Select Committee on Home Affairs Third Report


Further supplementary notes by Mr David Fraser and Mr Peter Coad



  1.  It is important that we all have a common understanding of what the word "success" means; it has to be defined so that it can be understood by the general public. We suggest a definition from the Concise Oxford Dictionary which describes "success" in terms of human behaviour as "a person who does well". Clearly such a term cannot be applied to a criminal who continues offending and yet the Probation Service frequently describes probationers who continue committing crime as successful. It is a lie; it deceives the Home Office, sentencers, Probation Committees and the general public.

  2.  The only criteria to measure the success or failure of any form of community supervision are reconviction rates. These are published annually by the Home Office and are void of any ideological impediment. The majority of probationers are males under 30 years old. From Home Office Reconviction Statistics 6/97 published 24 March 1997, males under 21 have a reconviction rate of 77 per cent; 21-24 years 66 per cent and 25-29 years 60 per cent. Set against a background of a mere 4.9 per cent detection rate, it is not unreasonable to suggest a probable 90+ per cent reoffending rate. Surely this is incontrovertible evidence of the spectacular failure of the Probation Service to deliver effective supervision as promised.

  It is desperate straw-clutching to claim that a "less than predicted reconviction/re-offending rate" is evidence of success. If a criminal commits 45 crimes a year instead of a predicted 50, can any reasonable person deem that to be successful supervision? Unless an offender is observed 24 hours a day, reoffending rates cannot be determined. The anti-prison organisations never quote official reconviction rates for obvious reasons.

  3.  A common theme of the anti-prison organisations is their dishonest use of the basic administrative cost of a probation order compared with the cost of imprisonment. Such a comparison fails to take into account the cost to society of the vast numbers of crimes committed by those under supervision. In many cases the cost of the crimes to the public far exceeds the cost of incarceration. Surely they know that it is dishonest, but truth is so often sacrificed at the altar of ideology.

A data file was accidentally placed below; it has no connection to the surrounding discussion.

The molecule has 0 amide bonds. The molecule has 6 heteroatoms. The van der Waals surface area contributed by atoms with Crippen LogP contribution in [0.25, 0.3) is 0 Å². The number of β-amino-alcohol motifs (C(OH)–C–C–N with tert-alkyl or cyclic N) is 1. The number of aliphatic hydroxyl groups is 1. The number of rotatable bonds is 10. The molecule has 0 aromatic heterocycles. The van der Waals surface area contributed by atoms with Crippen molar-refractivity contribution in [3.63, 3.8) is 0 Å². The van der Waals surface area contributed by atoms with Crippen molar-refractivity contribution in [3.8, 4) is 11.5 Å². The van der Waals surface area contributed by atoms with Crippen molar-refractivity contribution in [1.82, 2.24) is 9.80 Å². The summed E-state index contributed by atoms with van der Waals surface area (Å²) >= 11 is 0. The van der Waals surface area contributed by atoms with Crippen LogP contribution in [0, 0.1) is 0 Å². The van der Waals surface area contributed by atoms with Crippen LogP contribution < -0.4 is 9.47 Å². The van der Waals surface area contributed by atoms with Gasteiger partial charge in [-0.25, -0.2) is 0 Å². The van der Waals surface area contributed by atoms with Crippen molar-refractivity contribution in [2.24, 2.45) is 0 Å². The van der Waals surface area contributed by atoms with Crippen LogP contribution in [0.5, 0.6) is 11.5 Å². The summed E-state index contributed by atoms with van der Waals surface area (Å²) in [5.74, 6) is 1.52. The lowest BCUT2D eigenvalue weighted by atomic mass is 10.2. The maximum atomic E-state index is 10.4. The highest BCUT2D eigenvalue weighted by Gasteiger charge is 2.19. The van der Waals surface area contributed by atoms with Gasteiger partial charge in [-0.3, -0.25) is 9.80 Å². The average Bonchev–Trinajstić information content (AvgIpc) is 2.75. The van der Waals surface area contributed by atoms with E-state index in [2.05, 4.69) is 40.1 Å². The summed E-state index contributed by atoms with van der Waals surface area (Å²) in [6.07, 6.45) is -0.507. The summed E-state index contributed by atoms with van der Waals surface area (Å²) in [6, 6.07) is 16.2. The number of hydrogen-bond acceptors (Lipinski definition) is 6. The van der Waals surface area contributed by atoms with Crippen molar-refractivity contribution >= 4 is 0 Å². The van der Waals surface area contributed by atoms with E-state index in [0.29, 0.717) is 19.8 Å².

4.  Prisons are often referred to as "universities of crime" by anti-prison organisations. For years they claimed that the evidence was that those discharged from prison had far higher reconviction rates than those supervised in the community. In recent years Home Office statistics have demonstrated that such a claim is unsustainable. In the previously quoted Home Office statistics, it suggests that there is no significant difference between reconviction rates for custody and all community penalties. However, if statistics are not adjusted for "pseudo reconvictions", the reconviction rate for community based penalties would be 4 per cent higher than for those having served a custodial sentence. It is interesting to note that the Home Office Statistical Bulletin 5/97 of 24 March 1997 stated, "The two-year reconviction rate for all prisoners discharged in 1993 fell from 58 per cent for those discharged from sentences of up to 12 months to 26 per cent for those whose sentences were between four and 10 years".

  Pseudo-Convictions.  The practice of applying the "pseudo-conviction" convention to inflate the "success" rate of community penalties has concerned us for some time. The convention allows for a 6 per cent reduction of reconviction rates on the basis that some crimes committed before a probation order was made were dealt with during the period of supervision. However, no such allowance is made for crimes committed during a period of probation but dealt with after the order has terminated. This cannot be fair or logical.

  Professor Ken Pease comments,

    "If reconviction rates are supposed to say anything about sentence effects, then clearly it is inconsistent to discount offences occurring before the sentence begins and processed during the sentence (pseudo-convictions) but not to discount offences committed during the sentence and processed after the sentence. The effect of this inconsistency is to reduce the rate of reconviction associated with a sentence spuriously.